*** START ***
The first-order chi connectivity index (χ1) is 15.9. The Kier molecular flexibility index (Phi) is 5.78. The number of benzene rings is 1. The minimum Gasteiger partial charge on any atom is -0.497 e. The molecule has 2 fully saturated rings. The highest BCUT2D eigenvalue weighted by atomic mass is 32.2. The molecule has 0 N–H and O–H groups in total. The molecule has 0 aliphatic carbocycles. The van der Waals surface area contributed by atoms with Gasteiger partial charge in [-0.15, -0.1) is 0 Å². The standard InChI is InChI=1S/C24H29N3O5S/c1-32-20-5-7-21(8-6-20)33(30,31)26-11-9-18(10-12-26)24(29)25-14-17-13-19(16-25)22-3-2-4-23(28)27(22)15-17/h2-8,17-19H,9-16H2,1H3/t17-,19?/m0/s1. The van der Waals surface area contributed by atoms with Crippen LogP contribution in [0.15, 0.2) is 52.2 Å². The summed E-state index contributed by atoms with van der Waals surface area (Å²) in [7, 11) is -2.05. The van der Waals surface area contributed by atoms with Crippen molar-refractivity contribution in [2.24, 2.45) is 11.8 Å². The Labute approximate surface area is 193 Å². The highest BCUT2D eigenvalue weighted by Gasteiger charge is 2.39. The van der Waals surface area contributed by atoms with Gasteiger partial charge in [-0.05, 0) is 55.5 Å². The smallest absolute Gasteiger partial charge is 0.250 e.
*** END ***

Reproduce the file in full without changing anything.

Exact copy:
The first-order chi connectivity index (χ1) is 15.9. The Kier molecular flexibility index (Phi) is 5.78. The number of benzene rings is 1. The minimum Gasteiger partial charge on any atom is -0.497 e. The molecule has 2 fully saturated rings. The highest BCUT2D eigenvalue weighted by atomic mass is 32.2. The molecule has 0 N–H and O–H groups in total. The molecule has 0 aliphatic carbocycles. The van der Waals surface area contributed by atoms with Gasteiger partial charge in [-0.15, -0.1) is 0 Å². The standard InChI is InChI=1S/C24H29N3O5S/c1-32-20-5-7-21(8-6-20)33(30,31)26-11-9-18(10-12-26)24(29)25-14-17-13-19(16-25)22-3-2-4-23(28)27(22)15-17/h2-8,17-19H,9-16H2,1H3/t17-,19?/m0/s1. The van der Waals surface area contributed by atoms with Crippen LogP contribution in [0.15, 0.2) is 52.2 Å². The summed E-state index contributed by atoms with van der Waals surface area (Å²) in [7, 11) is -2.05. The van der Waals surface area contributed by atoms with Crippen molar-refractivity contribution in [2.24, 2.45) is 11.8 Å². The Labute approximate surface area is 193 Å². The highest BCUT2D eigenvalue weighted by Gasteiger charge is 2.39. The van der Waals surface area contributed by atoms with Gasteiger partial charge in [-0.05, 0) is 55.5 Å². The smallest absolute Gasteiger partial charge is 0.250 e.